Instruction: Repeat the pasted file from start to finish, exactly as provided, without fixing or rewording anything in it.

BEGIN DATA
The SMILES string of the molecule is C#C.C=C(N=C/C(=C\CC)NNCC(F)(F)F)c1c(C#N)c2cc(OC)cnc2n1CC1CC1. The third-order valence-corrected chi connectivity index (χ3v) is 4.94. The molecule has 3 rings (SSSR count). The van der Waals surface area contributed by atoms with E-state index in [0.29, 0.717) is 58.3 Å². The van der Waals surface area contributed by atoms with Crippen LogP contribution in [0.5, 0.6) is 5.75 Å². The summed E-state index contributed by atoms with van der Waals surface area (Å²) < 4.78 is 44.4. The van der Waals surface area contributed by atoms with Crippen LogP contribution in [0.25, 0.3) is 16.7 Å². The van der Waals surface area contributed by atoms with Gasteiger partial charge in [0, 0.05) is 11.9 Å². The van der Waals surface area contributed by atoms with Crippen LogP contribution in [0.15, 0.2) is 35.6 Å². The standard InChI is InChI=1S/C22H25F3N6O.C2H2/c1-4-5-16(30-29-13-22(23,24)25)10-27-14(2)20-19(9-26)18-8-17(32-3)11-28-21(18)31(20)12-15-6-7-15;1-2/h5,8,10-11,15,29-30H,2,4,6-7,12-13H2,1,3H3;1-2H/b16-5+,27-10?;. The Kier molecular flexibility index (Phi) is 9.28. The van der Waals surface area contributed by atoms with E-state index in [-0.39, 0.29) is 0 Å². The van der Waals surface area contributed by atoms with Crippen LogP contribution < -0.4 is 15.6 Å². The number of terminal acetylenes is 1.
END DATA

The SMILES string of the molecule is C#C.C=C(N=C/C(=C\CC)NNCC(F)(F)F)c1c(C#N)c2cc(OC)cnc2n1CC1CC1. The third-order valence-corrected chi connectivity index (χ3v) is 4.94. The molecule has 3 rings (SSSR count). The van der Waals surface area contributed by atoms with E-state index in [0.29, 0.717) is 58.3 Å². The van der Waals surface area contributed by atoms with Crippen LogP contribution in [0.5, 0.6) is 5.75 Å². The summed E-state index contributed by atoms with van der Waals surface area (Å²) < 4.78 is 44.4. The van der Waals surface area contributed by atoms with Crippen LogP contribution in [0.25, 0.3) is 16.7 Å². The van der Waals surface area contributed by atoms with Gasteiger partial charge in [0, 0.05) is 11.9 Å². The van der Waals surface area contributed by atoms with Crippen LogP contribution in [0.15, 0.2) is 35.6 Å². The standard InChI is InChI=1S/C22H25F3N6O.C2H2/c1-4-5-16(30-29-13-22(23,24)25)10-27-14(2)20-19(9-26)18-8-17(32-3)11-28-21(18)31(20)12-15-6-7-15;1-2/h5,8,10-11,15,29-30H,2,4,6-7,12-13H2,1,3H3;1-2H/b16-5+,27-10?;. The Kier molecular flexibility index (Phi) is 9.28. The van der Waals surface area contributed by atoms with E-state index in [-0.39, 0.29) is 0 Å². The van der Waals surface area contributed by atoms with Crippen LogP contribution < -0.4 is 15.6 Å². The number of terminal acetylenes is 1.